Everyone at CHAP loves the new ways of providing the healing power of art during this pandemic...but we definitely look forward to being able to put on our colorful CHAP T-shirts and roll the art carts full of art supplies through the hospital halls to visit the children and families once again. And maybe even get a surprise hug from a child whose time in the hospital was made a little brighter through art.

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Mia and her Family
Mia and her Family

Nine-year-old Mia loves Children's Healing Art Project (CHAP). "Anything is possible at CHAP. It's just one of the best places on earth," she announces.

Mia was introduced to CHAP through Shriners Hospital for Children where she goes for recreational therapy. Mia was instantly excited and inspired by the openness and endless creative outlets that CHAP provides each person. Whether she attends monthly Art Workshops at CHAP in her wheelchair or standing on her own, Mia always knows that she is accepted and included for exactly who she is. At CHAP, children are known for their creativity and ingenuity -- not by their disease, diagnosis, or disability. To kids like Mia, that means everything.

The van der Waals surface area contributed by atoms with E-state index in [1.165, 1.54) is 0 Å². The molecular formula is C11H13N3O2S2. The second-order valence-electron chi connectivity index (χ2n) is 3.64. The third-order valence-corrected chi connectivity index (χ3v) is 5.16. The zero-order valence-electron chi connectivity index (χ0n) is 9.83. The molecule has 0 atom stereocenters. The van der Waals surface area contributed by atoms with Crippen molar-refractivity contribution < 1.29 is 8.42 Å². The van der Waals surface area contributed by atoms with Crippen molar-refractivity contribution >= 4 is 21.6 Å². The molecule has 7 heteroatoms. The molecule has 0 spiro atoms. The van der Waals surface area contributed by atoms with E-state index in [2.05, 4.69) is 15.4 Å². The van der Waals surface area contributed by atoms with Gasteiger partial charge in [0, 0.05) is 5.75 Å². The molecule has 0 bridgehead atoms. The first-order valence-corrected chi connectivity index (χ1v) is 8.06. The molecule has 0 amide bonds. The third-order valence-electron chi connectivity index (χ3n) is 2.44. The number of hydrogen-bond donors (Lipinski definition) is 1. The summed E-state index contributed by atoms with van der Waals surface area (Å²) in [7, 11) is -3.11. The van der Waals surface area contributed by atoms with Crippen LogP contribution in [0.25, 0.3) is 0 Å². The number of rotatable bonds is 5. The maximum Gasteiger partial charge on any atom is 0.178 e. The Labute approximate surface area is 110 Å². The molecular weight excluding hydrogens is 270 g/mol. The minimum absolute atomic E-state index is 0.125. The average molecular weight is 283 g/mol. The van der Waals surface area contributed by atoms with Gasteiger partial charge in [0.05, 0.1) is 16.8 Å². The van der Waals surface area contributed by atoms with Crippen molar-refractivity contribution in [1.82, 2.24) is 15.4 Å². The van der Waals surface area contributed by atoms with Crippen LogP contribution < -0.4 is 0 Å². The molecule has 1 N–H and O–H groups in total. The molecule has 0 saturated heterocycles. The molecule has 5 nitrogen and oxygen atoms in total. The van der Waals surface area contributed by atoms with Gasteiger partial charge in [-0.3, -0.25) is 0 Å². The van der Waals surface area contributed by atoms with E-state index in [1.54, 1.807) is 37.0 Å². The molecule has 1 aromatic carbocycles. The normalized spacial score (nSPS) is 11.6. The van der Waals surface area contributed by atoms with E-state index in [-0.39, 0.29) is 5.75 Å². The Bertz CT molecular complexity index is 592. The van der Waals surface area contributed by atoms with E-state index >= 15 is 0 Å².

Mia's mom, Bethany, and her grandmother, Mary, agree 100%. As Bethany says, "I love how CHAP includes everybody, and meets them where they're at." In CHAP's art studio, Mia and her whole family can put aside the challenges of living with a chronic illness to focus on art, creativity, friends, family connections, and finding joy during otherwise difficult times. 

In 2019, CHAP facilitated 10,401 healing art experiences for children and families at local hospitals, in our Portland art studio, at outreach events, and through CHAP In a Box home deliveries of inspirational art supplies. Each one of those 10,000+ free healing art experiences is a personalized, one-on-one interaction between CHAP staff or dedicated volunteer and a child or family member facing medical challenges. Each and every connection is as unique as the glittery, colorful, joyful art that is created together.